Big Pharma Spends Big To Keep Profits High, As The White House Acquiesces

Pharmaceutical companies spent millions this year lobbying lawmakers to defeat drug pricing legislation

WASHINGTON – This year, as patients have struggled relentlessly to pay for the medications they need, pharmaceutical companies have already paid millions to convince lawmakers to oppose drug pricing legislation that could risk driving down their enormous profits — and to mislead the public into opposing such measures as well.

“Big Pharma paid millions for lobbying this year in hopes that our elected leaders would cave to their desires and allow them to keep price gouging sick Americans,” said Lizzy Price, director of Restore Public Trust. “Health care policy should be driven by the needs of the public, not the whims of drug company executives. But with so many connections between Big Pharma and the administration — including the Health Secretary Azar himself —  we really aren’t surprised that the Trump and Azar continue to fail to put the needs of the American public first by acquiescing to Big Pharma’s wishes.”

The Center for Responsive Politics reports that Pharmaceutical Research and Manufacturers of America (PhRMA), which holds enormous sway in the health care industry, has doled out  $16.3 million — and a whopping total of $4.2 billion since 1998 — for lobbying efforts so far this year. Notably, over 70 percent of those lobbying on the group’s behalf previously held public service roles.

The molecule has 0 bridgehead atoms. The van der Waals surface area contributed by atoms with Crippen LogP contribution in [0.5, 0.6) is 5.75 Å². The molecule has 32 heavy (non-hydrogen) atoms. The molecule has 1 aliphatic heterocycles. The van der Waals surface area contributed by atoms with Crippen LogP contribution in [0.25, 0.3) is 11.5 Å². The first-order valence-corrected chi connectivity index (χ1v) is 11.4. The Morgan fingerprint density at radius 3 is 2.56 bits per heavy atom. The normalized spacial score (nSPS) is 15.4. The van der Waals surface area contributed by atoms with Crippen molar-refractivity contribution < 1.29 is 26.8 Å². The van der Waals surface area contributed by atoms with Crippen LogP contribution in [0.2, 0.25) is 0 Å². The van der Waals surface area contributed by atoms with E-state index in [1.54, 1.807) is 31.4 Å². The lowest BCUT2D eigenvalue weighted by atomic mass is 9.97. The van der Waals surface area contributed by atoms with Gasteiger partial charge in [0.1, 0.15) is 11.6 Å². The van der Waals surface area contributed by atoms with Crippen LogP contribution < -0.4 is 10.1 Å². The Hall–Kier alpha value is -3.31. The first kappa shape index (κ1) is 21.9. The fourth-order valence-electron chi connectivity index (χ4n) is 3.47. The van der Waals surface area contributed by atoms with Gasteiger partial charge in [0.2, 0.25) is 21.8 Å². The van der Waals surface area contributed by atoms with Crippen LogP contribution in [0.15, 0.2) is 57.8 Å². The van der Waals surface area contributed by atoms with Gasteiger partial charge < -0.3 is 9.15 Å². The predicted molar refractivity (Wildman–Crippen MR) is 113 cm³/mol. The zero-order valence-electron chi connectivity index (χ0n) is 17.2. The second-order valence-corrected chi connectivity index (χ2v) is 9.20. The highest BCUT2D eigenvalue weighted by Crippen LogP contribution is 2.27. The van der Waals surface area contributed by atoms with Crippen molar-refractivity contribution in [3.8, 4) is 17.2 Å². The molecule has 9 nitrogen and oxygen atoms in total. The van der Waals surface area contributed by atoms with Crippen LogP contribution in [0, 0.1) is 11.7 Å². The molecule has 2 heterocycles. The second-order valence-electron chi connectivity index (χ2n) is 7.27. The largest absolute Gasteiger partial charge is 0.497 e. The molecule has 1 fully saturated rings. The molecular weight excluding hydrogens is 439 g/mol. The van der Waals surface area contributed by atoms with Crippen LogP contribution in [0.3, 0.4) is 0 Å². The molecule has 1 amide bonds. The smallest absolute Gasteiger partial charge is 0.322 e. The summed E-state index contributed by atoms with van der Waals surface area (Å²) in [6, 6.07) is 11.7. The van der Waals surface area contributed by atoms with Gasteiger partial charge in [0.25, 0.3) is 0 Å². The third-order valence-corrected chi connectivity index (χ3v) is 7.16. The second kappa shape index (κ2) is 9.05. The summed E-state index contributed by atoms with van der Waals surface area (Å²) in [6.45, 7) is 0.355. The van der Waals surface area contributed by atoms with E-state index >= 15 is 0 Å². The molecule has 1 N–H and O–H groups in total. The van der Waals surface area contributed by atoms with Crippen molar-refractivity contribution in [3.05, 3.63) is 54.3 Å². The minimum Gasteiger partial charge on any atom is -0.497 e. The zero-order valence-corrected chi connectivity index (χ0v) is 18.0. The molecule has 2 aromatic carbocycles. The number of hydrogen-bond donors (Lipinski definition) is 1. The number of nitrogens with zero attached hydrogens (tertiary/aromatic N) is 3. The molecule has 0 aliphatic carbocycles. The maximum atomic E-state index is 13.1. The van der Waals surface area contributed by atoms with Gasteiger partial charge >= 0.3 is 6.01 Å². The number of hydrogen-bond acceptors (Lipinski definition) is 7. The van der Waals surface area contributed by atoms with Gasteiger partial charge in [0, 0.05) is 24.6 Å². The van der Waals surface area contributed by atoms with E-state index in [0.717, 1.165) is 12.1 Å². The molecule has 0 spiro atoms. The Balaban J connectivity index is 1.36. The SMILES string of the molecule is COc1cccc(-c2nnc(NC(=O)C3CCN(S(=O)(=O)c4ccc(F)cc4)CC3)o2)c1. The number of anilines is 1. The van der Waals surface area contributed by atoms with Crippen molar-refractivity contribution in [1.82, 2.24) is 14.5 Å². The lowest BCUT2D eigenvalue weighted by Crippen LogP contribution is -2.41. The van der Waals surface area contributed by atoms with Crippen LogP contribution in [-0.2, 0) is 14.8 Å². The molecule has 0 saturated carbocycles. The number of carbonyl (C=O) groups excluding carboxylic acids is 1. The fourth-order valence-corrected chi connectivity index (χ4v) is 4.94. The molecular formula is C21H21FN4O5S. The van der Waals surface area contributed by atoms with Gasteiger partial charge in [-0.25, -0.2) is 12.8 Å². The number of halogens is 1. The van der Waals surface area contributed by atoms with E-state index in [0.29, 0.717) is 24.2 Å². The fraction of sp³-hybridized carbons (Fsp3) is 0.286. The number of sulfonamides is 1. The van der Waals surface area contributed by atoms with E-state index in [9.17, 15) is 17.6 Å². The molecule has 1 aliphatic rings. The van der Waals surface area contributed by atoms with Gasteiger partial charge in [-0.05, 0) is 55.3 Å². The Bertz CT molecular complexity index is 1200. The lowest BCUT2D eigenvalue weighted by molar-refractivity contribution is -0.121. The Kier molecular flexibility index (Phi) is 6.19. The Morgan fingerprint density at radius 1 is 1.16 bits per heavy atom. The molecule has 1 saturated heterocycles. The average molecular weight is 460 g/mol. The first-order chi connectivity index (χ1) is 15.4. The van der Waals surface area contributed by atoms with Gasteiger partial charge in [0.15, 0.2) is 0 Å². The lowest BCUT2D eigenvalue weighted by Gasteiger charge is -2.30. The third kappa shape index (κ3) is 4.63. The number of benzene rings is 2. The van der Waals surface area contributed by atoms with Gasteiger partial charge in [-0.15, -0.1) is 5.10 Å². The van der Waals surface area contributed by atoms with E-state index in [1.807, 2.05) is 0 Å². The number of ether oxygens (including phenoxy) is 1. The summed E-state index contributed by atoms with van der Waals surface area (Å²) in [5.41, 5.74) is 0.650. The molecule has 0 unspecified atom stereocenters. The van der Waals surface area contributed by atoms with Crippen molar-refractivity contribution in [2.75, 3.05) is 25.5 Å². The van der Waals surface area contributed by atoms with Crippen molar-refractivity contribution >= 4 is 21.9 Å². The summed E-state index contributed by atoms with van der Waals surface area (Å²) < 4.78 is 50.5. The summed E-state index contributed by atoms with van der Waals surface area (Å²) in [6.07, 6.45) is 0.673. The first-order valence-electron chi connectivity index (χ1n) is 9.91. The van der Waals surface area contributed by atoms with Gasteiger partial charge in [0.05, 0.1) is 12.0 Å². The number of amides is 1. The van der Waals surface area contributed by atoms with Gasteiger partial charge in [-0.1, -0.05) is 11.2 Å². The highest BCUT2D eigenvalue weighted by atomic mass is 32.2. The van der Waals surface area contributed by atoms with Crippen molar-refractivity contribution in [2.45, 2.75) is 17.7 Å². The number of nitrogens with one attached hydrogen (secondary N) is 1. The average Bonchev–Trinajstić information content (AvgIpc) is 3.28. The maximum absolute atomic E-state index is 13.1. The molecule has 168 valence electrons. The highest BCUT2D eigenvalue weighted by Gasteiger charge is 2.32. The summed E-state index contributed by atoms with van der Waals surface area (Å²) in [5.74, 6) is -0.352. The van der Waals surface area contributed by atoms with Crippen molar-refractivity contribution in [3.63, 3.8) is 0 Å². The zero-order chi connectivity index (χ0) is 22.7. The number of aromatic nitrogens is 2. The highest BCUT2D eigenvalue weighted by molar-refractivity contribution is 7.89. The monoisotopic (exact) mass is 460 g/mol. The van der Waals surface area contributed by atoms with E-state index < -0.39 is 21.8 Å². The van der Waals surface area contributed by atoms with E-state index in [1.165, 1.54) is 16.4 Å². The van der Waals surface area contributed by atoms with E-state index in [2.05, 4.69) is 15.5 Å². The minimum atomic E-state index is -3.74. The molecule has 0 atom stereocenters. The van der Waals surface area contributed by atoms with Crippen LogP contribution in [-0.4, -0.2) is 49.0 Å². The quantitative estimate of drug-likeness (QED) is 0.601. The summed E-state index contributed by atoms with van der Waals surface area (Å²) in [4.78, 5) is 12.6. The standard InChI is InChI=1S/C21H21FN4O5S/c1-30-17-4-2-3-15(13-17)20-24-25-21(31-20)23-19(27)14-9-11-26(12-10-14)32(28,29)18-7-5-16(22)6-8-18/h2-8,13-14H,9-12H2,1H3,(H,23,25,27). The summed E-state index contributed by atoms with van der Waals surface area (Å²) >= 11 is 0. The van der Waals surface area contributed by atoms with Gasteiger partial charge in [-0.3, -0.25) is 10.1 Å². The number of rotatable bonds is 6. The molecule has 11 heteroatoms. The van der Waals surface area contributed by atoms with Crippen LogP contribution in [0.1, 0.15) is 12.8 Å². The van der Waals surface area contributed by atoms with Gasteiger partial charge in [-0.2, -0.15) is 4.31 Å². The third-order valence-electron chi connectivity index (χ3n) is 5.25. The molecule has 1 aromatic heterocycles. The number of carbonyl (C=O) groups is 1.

These costs include, but are not limited to, the following:

  • $3.5 million on Twitter and Facebook ads, many of which point fingers at hospitals and insurers for high cost burdens on patients, since last May;
  • Millions per year on a pro-biopharmaceutical companies public relations ad campaign since 2017;
  • $2.5 million to the pro-Trump dark money group America First Policies Inc., among other conservative groups, in 2017;
  • $150,000 to the parent group of Coalition Against Socialized Medicine, which spent more than $10,000 on ads attacking pending drug pricing legislation, in 2017;
  • $64,250 to the Alliance for Aging Research, which ran nearly $40,000 worth of ads on social media platforms questioning unfavorable evaluations of their medications’ cost-effectiveness, in 2017.

To learn more about the revolving door between Big Pharma and the Trump administration that aids the effectiveness of these lobbying efforts, visit

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Press Release

Alex AzarBig PharmaPress Release

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